I mean, that's a good question. The people that you assign to combat misinformation, you give them a list of popular rumors and you ask them to keep a lookout for those rumors, and then you give them information sources. For example, the WHO has mentioned that vaccinations don't cause impotency, that it's safe for pregnant women to get vaccinated. So they give them a list of all this information and they give them the source of that information with which to challenge those people. So basically, when someone is more well informed, they're able to tackle those rumors and they're able to create a counter-narrative based on robust information.
Tracie Yang (03:27):
Would you say your endeavor was successful? How do you measure success for a project like that?
Abbas Hussain (03:34):
One important measure of success is looking at the number of people who engaged with our posts on social media, through broadcast media channels, whether radio or news channels on television, and also in terms of changed behavior. We have done in-country independent evaluations where evaluators conducted a lot of interviews with beneficiaries and different stakeholders. Now we have a regional evaluation as well.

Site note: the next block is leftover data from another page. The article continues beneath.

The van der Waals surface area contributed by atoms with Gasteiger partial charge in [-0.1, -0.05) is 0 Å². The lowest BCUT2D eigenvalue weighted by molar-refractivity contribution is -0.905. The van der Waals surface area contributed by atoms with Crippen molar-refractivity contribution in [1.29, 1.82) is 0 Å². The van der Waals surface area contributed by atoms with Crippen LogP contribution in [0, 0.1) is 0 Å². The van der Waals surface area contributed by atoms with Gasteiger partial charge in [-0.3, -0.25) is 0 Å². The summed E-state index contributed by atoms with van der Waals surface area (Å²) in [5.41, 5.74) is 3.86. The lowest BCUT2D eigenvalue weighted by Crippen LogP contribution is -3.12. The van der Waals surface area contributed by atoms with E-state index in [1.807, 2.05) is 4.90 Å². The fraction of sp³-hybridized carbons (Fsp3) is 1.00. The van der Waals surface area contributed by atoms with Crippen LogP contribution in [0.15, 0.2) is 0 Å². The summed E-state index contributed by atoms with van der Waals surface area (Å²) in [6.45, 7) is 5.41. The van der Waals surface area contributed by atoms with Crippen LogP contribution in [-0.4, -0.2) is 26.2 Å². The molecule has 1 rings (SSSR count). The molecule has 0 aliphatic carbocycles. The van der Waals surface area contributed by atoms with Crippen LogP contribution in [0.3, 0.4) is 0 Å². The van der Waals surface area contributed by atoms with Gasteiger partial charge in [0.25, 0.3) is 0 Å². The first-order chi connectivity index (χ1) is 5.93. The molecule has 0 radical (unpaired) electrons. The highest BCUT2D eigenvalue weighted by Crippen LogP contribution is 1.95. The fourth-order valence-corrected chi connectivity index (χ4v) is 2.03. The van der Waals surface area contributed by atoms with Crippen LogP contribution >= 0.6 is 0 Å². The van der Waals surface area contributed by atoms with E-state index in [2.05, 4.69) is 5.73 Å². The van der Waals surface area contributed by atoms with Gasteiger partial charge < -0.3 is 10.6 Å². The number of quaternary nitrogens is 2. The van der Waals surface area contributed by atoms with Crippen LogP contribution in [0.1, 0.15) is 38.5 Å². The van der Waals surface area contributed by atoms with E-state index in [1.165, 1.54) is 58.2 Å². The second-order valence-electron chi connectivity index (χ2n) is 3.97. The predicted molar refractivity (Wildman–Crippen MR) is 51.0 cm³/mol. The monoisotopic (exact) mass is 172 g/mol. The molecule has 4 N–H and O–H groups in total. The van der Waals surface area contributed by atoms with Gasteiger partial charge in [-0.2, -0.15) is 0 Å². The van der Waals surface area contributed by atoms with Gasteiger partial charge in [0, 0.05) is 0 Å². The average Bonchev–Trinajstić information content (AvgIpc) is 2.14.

Tracie Yang (04:04):
So, Abbas, you have written for us repeatedly over the years on social justice issues. You've written about Pakistan's backlogged courts, the movement for alternative dispute resolution, the growing number of women lawyers and judges. What draws you to these issues?
Abbas Hussain (04:23):